Surmounting the summit is a giant bronze bowl that is the origin of the water supply, and from it contains a submerged image of "The lamb". From it water cascades in three directions onto the seven stepped structure below, reminiscent of the sacramental signs of Jesus" presence, that are abundantly available to us.
Around the bowl"s rim are appropriately inscribed versus from the Book of Apocalypse, which concludes the Bible:
The angel showed me a river
whose waters give life,
it flows as clear as crystal
from the throne of God and
of the Lamb.
1st Century AD
Encompassing the open area at the top of Saint Patrick"s Pilgrim Path, where visitors may choose to regroup before making their final journey to the Cathedral"s Great West Doors, there are two superbly crafted statues in bronze.
Sculptured by Louis Lauman, a Melbourne based artist, who spent some considerable time studying the characters and spirituality of these saints before starting his creative work, they stimulate the bystander to reflect on the contribution of these giants of the faith.
The art critic for the Herald Sun described him as such: "Known for his extraordinary talent in moulding textiles, Laumen"s work shows the discipline of a classical sculptor combined with the creative inspiration of a contemporary artist".
These magnificent figures depict, with dramatic freshness, the patron saints of Italy, St Francis of Assisi (c 1181-1226) and St Catherine of Siena (1347 - 1380), identifying them with he sufferings of Jesus, he with the stigmata of Jesus" wounds, and she with the crown of thorns, penetrating the palms of her hands.
Blessed and dedicated by Archbishop Pell on 17th December, 2000 in the presence of the Governor of Victoria, Sir James Gobbo, and his wife, Lady Gobbo, they were unveiled by third generation Italian/Australian families - the first by the La Terra and D"Andrea families from St. Francis of Assisi"s, Mill Park, and the second by the Di Mauro Family from St Catherine"s, West Melton. This choice was appropriate since these statues commemorate the particular contribution to the life of the diocese and to our Australian culture by those whose origin is derived from Italy.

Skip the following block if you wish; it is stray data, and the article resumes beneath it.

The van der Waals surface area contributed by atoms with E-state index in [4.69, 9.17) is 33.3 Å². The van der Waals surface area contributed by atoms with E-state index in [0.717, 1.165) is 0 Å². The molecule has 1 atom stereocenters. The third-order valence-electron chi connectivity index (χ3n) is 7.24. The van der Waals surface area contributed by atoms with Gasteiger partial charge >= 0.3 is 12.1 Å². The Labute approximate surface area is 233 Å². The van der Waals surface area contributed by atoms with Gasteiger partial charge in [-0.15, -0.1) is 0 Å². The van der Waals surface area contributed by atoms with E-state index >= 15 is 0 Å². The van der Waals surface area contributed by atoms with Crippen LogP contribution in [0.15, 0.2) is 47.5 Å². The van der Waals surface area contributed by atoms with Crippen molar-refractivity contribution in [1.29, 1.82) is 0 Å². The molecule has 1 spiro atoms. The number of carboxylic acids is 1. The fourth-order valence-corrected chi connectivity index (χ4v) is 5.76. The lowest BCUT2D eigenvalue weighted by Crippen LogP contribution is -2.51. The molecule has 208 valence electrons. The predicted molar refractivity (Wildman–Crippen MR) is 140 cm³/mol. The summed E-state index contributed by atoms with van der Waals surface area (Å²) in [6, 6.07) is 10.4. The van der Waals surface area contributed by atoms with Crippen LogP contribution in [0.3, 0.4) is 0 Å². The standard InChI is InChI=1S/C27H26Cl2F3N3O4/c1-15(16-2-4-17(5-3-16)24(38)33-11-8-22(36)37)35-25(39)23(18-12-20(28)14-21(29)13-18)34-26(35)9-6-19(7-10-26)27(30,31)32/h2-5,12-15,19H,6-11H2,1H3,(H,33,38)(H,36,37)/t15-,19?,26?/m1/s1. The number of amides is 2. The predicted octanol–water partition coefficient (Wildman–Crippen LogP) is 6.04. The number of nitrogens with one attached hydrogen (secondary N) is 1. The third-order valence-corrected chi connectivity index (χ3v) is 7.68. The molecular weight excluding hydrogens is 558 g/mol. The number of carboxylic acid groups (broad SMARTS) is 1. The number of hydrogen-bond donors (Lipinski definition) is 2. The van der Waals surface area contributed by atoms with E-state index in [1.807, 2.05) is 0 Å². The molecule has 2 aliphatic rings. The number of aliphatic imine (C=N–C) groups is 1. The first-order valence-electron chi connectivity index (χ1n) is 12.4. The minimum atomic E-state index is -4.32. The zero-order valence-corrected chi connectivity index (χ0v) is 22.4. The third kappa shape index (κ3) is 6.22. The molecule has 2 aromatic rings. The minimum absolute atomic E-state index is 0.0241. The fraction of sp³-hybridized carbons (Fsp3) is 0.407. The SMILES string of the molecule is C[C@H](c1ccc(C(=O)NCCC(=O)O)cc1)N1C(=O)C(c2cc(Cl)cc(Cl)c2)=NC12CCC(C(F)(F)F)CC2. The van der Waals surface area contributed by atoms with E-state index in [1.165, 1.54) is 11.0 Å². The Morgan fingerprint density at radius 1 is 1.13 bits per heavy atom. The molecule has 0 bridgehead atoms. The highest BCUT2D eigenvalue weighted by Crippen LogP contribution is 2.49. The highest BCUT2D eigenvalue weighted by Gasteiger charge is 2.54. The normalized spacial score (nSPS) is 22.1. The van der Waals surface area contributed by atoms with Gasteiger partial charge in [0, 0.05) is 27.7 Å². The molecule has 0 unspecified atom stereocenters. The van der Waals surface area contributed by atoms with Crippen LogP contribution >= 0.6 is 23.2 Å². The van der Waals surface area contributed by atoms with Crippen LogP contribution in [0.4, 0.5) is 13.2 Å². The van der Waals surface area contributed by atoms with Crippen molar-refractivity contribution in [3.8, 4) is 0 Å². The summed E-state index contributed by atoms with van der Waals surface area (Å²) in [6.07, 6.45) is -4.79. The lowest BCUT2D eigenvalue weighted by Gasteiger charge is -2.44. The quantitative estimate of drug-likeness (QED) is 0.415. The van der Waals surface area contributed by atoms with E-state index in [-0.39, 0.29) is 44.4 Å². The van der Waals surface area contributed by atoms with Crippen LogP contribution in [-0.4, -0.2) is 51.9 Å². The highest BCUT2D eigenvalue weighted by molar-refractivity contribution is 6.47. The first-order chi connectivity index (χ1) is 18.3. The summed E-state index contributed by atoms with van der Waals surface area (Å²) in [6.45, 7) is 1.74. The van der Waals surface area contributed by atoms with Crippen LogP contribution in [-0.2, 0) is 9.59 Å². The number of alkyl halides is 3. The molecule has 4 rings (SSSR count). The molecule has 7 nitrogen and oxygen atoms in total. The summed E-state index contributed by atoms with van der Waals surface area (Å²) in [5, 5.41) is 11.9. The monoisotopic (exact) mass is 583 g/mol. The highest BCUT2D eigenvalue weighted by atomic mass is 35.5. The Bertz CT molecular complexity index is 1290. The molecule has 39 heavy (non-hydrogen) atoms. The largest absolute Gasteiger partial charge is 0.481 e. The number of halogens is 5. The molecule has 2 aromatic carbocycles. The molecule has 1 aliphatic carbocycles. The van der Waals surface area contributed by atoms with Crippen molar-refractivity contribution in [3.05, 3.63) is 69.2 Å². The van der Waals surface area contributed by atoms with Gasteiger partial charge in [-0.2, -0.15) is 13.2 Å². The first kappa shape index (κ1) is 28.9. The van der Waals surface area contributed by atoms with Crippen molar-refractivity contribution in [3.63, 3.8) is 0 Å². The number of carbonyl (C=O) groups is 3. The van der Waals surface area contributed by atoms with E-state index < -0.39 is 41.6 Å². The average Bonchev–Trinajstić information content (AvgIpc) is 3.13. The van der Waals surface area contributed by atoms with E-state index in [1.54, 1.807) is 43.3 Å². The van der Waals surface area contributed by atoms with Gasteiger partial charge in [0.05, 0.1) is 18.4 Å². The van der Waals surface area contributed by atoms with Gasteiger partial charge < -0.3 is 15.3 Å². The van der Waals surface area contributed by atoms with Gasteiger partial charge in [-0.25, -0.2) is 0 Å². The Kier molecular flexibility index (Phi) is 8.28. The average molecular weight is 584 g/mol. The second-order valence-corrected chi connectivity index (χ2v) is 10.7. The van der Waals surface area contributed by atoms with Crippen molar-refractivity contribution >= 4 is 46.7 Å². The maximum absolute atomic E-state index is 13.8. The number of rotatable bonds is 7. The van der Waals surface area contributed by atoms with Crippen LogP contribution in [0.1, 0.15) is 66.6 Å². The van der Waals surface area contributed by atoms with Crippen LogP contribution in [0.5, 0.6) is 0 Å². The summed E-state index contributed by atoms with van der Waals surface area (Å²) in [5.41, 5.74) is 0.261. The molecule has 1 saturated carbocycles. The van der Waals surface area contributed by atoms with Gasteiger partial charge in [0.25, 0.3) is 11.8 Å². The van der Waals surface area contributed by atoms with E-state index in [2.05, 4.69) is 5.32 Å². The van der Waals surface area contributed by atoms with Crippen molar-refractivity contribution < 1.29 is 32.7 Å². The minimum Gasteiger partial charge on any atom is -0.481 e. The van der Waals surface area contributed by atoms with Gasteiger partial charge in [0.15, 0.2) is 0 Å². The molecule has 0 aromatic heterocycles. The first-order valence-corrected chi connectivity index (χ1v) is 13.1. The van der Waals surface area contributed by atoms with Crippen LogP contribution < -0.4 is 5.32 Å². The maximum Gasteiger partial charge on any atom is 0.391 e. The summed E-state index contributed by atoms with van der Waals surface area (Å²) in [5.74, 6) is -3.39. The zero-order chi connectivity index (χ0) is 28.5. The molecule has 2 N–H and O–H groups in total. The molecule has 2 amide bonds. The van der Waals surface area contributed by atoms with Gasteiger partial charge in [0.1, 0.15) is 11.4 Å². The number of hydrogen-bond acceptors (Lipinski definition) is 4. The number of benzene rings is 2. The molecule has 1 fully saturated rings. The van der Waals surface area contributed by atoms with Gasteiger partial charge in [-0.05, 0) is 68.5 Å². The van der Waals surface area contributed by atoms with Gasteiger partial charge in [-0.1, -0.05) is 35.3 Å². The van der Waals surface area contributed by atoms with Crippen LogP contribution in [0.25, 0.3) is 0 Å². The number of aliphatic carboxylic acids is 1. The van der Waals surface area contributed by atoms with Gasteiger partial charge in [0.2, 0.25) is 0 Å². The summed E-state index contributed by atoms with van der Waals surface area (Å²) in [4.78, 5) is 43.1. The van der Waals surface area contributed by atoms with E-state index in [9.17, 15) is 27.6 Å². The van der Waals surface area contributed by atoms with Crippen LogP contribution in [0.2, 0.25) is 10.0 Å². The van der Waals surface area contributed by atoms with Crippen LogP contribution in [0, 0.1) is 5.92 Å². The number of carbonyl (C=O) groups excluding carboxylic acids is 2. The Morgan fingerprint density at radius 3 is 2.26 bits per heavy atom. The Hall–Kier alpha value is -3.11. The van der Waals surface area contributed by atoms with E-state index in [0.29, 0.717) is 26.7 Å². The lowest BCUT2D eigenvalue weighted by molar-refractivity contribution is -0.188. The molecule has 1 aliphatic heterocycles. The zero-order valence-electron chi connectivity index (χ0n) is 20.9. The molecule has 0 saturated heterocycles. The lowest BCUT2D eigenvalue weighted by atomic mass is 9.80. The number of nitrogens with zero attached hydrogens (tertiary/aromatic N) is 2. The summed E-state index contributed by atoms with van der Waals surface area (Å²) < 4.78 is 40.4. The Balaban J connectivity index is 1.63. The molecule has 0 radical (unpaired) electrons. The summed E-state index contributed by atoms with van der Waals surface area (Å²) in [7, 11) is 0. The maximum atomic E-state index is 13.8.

This entirely captivating pilgrim path, which is unique to St Patrick"s, will obviously draw people to worship and will be much photographed by worshippers and tourists, who visit this site. That, however, is merely the human perspective. Just as the Cathedral"s magnificent spires have reached heaven wards, since their completion in 1939 to commemorate the centenary of the first Mass offered in Melbourne, it is hoped that those who journey to this fine edifice will go away spiritually enriched by their experience of its pilgrim path and the prayerful atmosphere, too, of its majestic interior.
Some day, you might decide to take the opportunity to walk St Patrick"s Pilgrim Path, too, beginning at the open area in front of the Cathedral Presbytery, and reflecting on that challenging McAuley message. Then, taking plenty of time, and moving at your pace, you might care too proceed up the steps, stopping at the biblical quotes I"ve mentioned, and possibly utilising, as well, the strategically placed seating provided for you to rest awhile in the light of what you have just read.
Having reached the top, you can then take your stand behind the Apocalypse bowl, and allow yourself to be supported by the presence of St Catherine and St Francis. You can then look back down the concourse of water to the point of which you stand and reflect on the years of your life with aspirations of thanksgiving, repentance and renewal of spirit. You can then make your way around to the Cathedral"s main entrance, and enter its interior to kneel in Jesus" Eucharistic presence, and to allow yourself to be warmed by his personal love for you. I"m sure you"ll go away refreshed, as you slowly retrace your steps and return to the challenges and the people in your life that still await your refreshed presence.